When you and your veterinarian decide it’s time to spay or neuter your sweet puppy, it can seem like a simple task. But are you really ready for the approximately 7- to 10-day journey? It can be a painful, fairly traumatic experience for the pup and pet parents -- especially if it’s been many years since you’ve had any pets “fixed.”
It’s a very common and safe surgery that FADA families agree to as part of the puppy process, but it can still be an eye-opening event that can tug at the ol’ heartstrings.
Here are tips to make the best of the situation:
Schedule the surgery during a time when you’ll be at home for several days so you’ll be on hand to watch and love on your sweetie as he or she heals.
Be prepared to take her out on a leash to use the bathroom for at least 3 - 4 days. They aren’t supposed to run, jump, or do stairs during recovery. If you have multiple dogs, you may have to take them out in shifts if they get too rambunctious together.
When you pick them up, be sure not to put any pressure on the surgery site. Scoop them up by holding their chest with one hand and placing your arm behind their back legs to create a little seat.
Give your dog a bath before the surgery. One, she’ll be nice and clean, and two, you won’t be able to give her a bath until the incision is completely healed. If absolutely needed, you could always give a quick wipe down via a cowboy bath but avoid the surgery site. Don’t count on your vet supplying you with a well-fitted, comfortable Elizabethan collar (an e-collar or cone).
The vet will likely give you one of the classic e-collars of clear plastic, which may or may not fit properly. A well-fitted cone will attach around the neck, similar to the size of a regular collar, and the cone walls will only reach the end of the dog’s nose or just beyond. If the cone sticks out too far, it will be even more miserable for your pet because he can’t maneuver. And you’ll likely end up with chopped shins! Much better options include soft cones, inflatable donuts, and recovery suits. Which you choose depends on the personality of your dog.
A soft cone is the best all-around go-to. They are much more comfortable, they work, and they are easy to fit. See an example here. Several different brands and looks are available on Amazon, but the one pictured resembles what you’ll likely find at your local pet store. See which you like best for your pet.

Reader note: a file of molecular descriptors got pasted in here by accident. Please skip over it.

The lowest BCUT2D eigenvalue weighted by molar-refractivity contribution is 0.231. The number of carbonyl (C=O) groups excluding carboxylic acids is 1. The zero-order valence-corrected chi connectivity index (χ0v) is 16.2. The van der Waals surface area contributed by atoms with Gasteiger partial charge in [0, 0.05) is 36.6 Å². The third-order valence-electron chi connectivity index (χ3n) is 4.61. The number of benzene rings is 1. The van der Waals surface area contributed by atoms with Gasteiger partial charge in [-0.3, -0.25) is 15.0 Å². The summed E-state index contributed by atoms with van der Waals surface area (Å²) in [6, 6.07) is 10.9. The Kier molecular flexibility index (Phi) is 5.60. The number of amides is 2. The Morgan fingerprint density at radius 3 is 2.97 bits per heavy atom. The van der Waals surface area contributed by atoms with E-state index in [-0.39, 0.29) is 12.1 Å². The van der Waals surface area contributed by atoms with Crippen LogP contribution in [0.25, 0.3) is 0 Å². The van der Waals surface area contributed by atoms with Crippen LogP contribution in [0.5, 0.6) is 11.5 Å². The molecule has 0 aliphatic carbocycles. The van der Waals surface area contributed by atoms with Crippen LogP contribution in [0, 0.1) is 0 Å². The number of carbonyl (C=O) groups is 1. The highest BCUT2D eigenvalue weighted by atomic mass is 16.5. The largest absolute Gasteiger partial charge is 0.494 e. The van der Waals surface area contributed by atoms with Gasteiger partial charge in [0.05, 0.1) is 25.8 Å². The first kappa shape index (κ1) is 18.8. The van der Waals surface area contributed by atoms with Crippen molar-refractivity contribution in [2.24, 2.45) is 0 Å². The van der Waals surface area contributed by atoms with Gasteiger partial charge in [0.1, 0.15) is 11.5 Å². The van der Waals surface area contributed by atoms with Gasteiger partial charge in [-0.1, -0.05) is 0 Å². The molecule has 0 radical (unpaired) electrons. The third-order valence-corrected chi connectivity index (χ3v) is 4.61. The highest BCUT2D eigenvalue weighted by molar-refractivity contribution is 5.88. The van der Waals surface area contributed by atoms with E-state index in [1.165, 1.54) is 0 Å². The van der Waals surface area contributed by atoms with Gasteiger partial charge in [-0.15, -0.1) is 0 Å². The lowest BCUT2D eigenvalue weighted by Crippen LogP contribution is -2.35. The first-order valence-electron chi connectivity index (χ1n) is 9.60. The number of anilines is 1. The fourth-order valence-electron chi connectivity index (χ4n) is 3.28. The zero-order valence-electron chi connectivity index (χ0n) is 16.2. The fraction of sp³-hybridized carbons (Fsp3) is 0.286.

Inflatable donuts can be great for dogs who don’t have long torsos. These are wonderful because the dogs can often eat, drink, and play with these, unlike many cones, but with concentrated purpose, they can chew or otherwise pop the donut if they aren’t under direct supervision. Check one out here.
One thing to note, though, is depending on the size of the cone or donut and the size of their crate; your pup might be unable to move around easily, knocking or scraping the cone against the crate. Just something to check as you’re preparing.
Another neat idea is a recovery suit. It’s like pajamas with an extra padded area for the surgery site. They are made for males and for females and have easy access when the pups need to potty. These can keep the area nice and clean, prevent licking, and be much more comfortable than having something hanging around the neck. See one here. It’s very important to take all the measurements, including the back length, in order to select the correct size.
When you pick your puppy up from the vet, he’ll be drowsy and a bit wobbly. The veterinarian will give you pain meds, like Carprofen. However, it’s possible they may need additional pain medication, like Gabapentin, to supplement the Carprofen. If your pup looks or acts like she’s in pain, don’t hesitate to call the vet ASAP and let them know. You will probably feel very bad and sorry for your beloved pet now! Just keep loving on them and do your best to keep them comfortable those first four days.
After the fourth day, your pup will start acting more like himself, but still, monitor his activity and attempt to keep him a little calm. We know this can be tough!
You got this! Spaying or neutering our dogs is important; life will return to normal before you know it! We are here for you along the way.
Are there any tips or tricks that aren’t mentioned here? Feel free to share!